Writing a draft for this post was as easy on an HP OmniGo 100 from 1995 as on any modern computer. Arguably easier, because I was not distracted by social media, notifications, or the possibility of a quick dip into another task. There is just me, an LCD screen, two AA batteries, and a really bad keyboard.
Publishing this post needed more. Internet access using modern Wi-Fi protocols and the latest TLS algorithms, and space for the massive photos we use as hero images. Getting my draft from the pocket PC to the computer with those things was easy: plug a PCMCIA card into the OmniGo, transfer my draft, and sneaker net it onto the other computer.
Being scrupulously fair, the modern computer does have other advantages. I could have kept my De Programmatica Ipsum drafts private with AES encryption; something the 8086 in my OmniGo would struggle to do quickly.
Clearly if I take this line of thought further I will run into contradiction. Yes, there is much you can do with 1980s-era tech. Yes, part of the reason we no longer use that technology is planned obsolescence. Of course we could do more to keep old computers “on the road”, as it were: a little thinking shows that anything with a serial port could be convinced to transfer my draft blog posts to a FAT filesystem with USB mass storage or even directly to the web, maybe with a little Arduino helper.
But also there is plenty you could not do with these old devices, no matter how much you tried. My HP OmniGo 100 is never going to do a good job of real-time displaying a Twitch stream, or even letting me watch the catch-up replays on YouTube. But as a disconnected drafting machine (which is a weird way to say an electronic typewriter), it is very effective. Do I advocate then disaggregating the various things we use high-distraction smart devices for, and carrying around a suite of separate tools? A little LCD or eInk display and 64kB RAM for text notes, and some multi-gigabyte, hiDPI monster for watching “The Queen’s Gambit” on Netflix?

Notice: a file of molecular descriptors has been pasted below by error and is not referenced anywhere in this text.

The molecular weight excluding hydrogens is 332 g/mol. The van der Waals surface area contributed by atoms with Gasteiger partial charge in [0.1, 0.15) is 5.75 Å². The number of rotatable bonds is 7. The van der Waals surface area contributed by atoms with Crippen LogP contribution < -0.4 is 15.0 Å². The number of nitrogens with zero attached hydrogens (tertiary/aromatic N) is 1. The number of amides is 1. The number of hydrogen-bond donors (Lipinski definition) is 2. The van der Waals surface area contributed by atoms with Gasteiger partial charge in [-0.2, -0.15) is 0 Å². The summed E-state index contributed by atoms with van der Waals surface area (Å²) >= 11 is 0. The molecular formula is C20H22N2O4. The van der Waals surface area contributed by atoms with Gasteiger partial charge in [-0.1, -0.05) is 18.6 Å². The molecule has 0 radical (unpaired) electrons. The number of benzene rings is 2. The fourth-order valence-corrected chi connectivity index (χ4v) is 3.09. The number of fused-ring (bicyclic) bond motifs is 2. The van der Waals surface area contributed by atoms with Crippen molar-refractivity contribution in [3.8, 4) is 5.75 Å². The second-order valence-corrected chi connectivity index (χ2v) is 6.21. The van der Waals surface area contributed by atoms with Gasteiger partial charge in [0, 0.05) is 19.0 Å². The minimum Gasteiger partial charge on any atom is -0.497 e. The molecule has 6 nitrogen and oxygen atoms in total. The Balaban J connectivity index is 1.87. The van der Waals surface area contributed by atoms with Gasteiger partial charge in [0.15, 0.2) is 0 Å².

That is a position taken by some. There are various “distraction-free” devices that look like modern variants of the Pocket PC or other 1980-1990s electronic devices. Take a look at the Remarkable, the Freewrite, or John’s Phone. Or if you want to go even more disconnected, how about a smart pen?
I think the real point to bear in mind is that convergence, like so many other things in computing, looks like progress on a short timescale but a fad over the eons. We had one computer (if we were lucky) in the 1980s, then we had digital watches, digital cameras, handheld GPS, satellite navigation…and then convergence. Convergence looked like progress. But it was a fad, and the new fad is single-purpose “distraction-free” devices. Which look so much like what came before, that I can write my article on a 1995 pocket PC in the same way that someone with one of the fancy new things would.
The same holds for other trends. Agile software development looked like an advance over the heavyweight, management-led methods that preceded it, but now people complain that Scrum is weighed down by bureaucracy. Now DevOps promises to deliver us from the doldrums by creating self-organising teams who value working toward a shared goal over satisfying a preconceived plan.
Once there were computers. Then there was batch processing, and renting out computer time. Then there was timesharing, with billing-on-demand. Then there were personal computers. Then there was the cloud. Plus ça change, plus c’est la même chose.
The lesson in this is that while you can get ahead as a developer by jumping on the latest bandwagon, that is not how to succeed as an architect, or as a cybernetician. Step back from the fads, work out what your customer needs, and give that to them. It will be better, and some time soon it will be trendy again too.
Cover photo by the author.